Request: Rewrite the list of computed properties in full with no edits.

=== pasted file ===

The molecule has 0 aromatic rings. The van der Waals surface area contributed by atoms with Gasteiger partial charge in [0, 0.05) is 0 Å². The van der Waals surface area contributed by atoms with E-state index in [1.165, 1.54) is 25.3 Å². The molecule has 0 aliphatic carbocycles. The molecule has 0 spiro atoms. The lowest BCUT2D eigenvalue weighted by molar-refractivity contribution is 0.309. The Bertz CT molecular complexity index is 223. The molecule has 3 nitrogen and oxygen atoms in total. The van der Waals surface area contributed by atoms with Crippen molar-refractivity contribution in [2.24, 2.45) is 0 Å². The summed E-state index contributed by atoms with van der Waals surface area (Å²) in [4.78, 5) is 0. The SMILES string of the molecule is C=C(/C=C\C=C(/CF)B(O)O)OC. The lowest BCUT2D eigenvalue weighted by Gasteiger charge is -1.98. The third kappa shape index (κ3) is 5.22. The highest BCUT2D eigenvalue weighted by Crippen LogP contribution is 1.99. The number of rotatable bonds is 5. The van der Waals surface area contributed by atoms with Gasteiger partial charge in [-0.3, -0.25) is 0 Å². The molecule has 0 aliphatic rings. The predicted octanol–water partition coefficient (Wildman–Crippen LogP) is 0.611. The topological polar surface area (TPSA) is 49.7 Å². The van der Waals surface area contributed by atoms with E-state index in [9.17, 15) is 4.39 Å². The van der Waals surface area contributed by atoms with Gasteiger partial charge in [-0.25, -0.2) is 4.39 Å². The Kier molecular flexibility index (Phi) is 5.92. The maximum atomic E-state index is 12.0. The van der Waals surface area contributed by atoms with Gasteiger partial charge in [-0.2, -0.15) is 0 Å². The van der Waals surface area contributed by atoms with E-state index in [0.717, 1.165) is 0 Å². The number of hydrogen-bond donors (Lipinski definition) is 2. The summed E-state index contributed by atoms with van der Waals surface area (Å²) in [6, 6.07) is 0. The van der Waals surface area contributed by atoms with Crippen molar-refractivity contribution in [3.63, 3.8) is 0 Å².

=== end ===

The molecule has 0 aromatic rings. The van der Waals surface area contributed by atoms with Gasteiger partial charge in [0, 0.05) is 0 Å². The van der Waals surface area contributed by atoms with E-state index in [1.165, 1.54) is 25.3 Å². The molecule has 0 aliphatic carbocycles. The molecule has 0 spiro atoms. The lowest BCUT2D eigenvalue weighted by molar-refractivity contribution is 0.309. The Bertz CT molecular complexity index is 223. The molecule has 3 nitrogen and oxygen atoms in total. The van der Waals surface area contributed by atoms with Crippen molar-refractivity contribution in [2.24, 2.45) is 0 Å². The summed E-state index contributed by atoms with van der Waals surface area (Å²) in [4.78, 5) is 0. The SMILES string of the molecule is C=C(/C=C\C=C(/CF)B(O)O)OC. The lowest BCUT2D eigenvalue weighted by Gasteiger charge is -1.98. The third kappa shape index (κ3) is 5.22. The highest BCUT2D eigenvalue weighted by Crippen LogP contribution is 1.99. The number of rotatable bonds is 5. The van der Waals surface area contributed by atoms with Gasteiger partial charge in [-0.3, -0.25) is 0 Å². The molecule has 0 aliphatic rings. The predicted octanol–water partition coefficient (Wildman–Crippen LogP) is 0.611. The topological polar surface area (TPSA) is 49.7 Å². The van der Waals surface area contributed by atoms with E-state index in [9.17, 15) is 4.39 Å². The van der Waals surface area contributed by atoms with Gasteiger partial charge in [-0.25, -0.2) is 4.39 Å². The Kier molecular flexibility index (Phi) is 5.92. The maximum atomic E-state index is 12.0. The van der Waals surface area contributed by atoms with Gasteiger partial charge in [-0.2, -0.15) is 0 Å². The van der Waals surface area contributed by atoms with E-state index in [0.717, 1.165) is 0 Å². The number of hydrogen-bond donors (Lipinski definition) is 2. The summed E-state index contributed by atoms with van der Waals surface area (Å²) in [6, 6.07) is 0. The van der Waals surface area contributed by atoms with Crippen molar-refractivity contribution in [3.63, 3.8) is 0 Å².